Attack-related damage of thalamic nuclei in neuromyelitis optica spectrum disorders.

TitleAttack-related damage of thalamic nuclei in neuromyelitis optica spectrum disorders.
Publication TypeJournal Article
Year of Publication2019
AuthorsPapadopoulou A, Oertel FCosima, Gaetano L, Kuchling J, Zimmermann H, Chien C, Siebert N, Asseyer S, Bellmann-Strobl J, Ruprecht K, Chakravarty MM, Scheel M, Magon S, Wuerfel J, Paul F, Brandt AUlrich
JournalJ Neurol Neurosurg Psychiatry
Date Published2019 May 24

OBJECTIVES: In neuromyelitis optica spectrum disorders (NMOSD) thalamic damage is controversial, but thalamic nuclei were never studied separately. We aimed at assessing volume loss of thalamic nuclei in NMOSD. We hypothesised that only specific nuclei are damaged, by attacks affecting structures from which they receive afferences: the lateral geniculate nucleus (LGN), due to optic neuritis (ON) and the ventral posterior nucleus (VPN), due to myelitis.METHODS: Thirty-nine patients with aquaporin 4-IgG seropositive NMOSD (age: 50.1±14.1 years, 36 women, 25 with prior ON, 36 with prior myelitis) and 37 healthy controls (age: 47.8 ± 12.5 years, 32 women) were included in this cross-sectional study. Thalamic nuclei were assessed in magnetic resonance images, using a multi-atlas-based approach of automated segmentation. Retinal optical coherence tomography was also performed.RESULTS: Patients with ON showed smaller LGN volumes (181.6±44.2 mm) compared with controls (198.3±49.4 mm; B=-16.97, p=0.004) and to patients without ON (206.1±50 mm ; B=-23.74, p=0.001). LGN volume was associated with number of ON episodes (Rho=-0.536, p<0.001), peripapillary retinal nerve fibre layer thickness (B=0.70, p<0.001) and visual function (B=-0.01, p=0.002). Although VPN was not smaller in patients with myelitis (674.3±67.5 mm) than controls (679.7±68.33; B=-7.36, p=0.594), we found reduced volumes in five patients with combined myelitis and brainstem attacks (B=-76.18, p=0.017). Volumes of entire thalamus and other nuclei were not smaller in patients than controls.CONCLUSION: These findings suggest attack-related anterograde degeneration rather than diffuse thalamic damage in NMOSD. They also support a potential role of LGN volume as an imaging marker of structural brain damage in these patients.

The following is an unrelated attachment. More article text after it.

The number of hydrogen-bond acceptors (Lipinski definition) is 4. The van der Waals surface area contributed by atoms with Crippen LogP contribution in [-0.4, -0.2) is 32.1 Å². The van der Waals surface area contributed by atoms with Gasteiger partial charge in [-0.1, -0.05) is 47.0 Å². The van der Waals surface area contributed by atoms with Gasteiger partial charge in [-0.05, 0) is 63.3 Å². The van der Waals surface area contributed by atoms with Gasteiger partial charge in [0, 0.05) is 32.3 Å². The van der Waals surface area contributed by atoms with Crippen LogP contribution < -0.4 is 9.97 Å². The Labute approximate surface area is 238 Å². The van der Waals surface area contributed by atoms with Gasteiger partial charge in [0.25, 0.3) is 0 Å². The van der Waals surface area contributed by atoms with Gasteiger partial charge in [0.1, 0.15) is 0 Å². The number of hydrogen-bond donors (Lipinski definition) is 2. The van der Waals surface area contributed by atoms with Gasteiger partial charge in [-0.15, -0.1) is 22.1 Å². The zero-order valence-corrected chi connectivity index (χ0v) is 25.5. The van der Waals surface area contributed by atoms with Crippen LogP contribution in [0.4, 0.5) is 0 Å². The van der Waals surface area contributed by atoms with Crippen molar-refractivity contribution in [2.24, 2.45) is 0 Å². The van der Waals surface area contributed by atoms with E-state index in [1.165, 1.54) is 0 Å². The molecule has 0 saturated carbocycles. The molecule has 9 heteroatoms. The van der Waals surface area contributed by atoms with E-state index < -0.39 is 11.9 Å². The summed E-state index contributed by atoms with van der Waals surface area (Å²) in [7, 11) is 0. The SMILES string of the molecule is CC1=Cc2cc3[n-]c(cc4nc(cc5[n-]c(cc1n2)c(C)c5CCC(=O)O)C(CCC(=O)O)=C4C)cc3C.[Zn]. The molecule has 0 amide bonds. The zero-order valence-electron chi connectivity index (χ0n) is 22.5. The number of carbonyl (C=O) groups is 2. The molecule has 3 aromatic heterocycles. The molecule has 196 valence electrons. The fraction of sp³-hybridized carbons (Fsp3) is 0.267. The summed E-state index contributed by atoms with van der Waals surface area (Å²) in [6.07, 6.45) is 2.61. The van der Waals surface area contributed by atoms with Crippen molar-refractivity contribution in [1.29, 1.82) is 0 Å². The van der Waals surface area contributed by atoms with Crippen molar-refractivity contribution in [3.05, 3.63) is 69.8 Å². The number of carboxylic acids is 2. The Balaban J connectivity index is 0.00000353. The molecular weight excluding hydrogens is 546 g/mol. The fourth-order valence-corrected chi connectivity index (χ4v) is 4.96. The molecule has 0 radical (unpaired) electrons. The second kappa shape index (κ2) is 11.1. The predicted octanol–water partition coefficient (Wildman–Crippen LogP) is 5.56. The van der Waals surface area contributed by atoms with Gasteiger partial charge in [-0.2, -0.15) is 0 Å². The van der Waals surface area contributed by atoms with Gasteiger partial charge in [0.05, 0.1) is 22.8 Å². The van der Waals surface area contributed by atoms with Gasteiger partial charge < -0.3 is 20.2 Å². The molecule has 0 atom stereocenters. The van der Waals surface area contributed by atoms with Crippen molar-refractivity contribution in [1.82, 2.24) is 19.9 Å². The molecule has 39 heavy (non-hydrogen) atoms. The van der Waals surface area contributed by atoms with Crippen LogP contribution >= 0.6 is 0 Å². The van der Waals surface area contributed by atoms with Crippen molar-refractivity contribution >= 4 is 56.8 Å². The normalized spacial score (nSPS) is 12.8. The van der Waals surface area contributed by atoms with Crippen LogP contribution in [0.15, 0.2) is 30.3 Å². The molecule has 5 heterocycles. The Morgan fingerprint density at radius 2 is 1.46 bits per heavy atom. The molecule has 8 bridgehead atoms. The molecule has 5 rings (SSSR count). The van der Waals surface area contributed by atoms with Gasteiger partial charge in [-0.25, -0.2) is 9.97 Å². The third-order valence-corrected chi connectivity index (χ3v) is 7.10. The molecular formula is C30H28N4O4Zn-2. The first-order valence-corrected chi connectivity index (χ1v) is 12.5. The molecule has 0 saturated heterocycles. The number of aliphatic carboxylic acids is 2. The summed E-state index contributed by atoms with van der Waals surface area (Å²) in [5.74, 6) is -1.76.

Alternate JournalJ. Neurol. Neurosurg. Psychiatry
PubMed ID31127016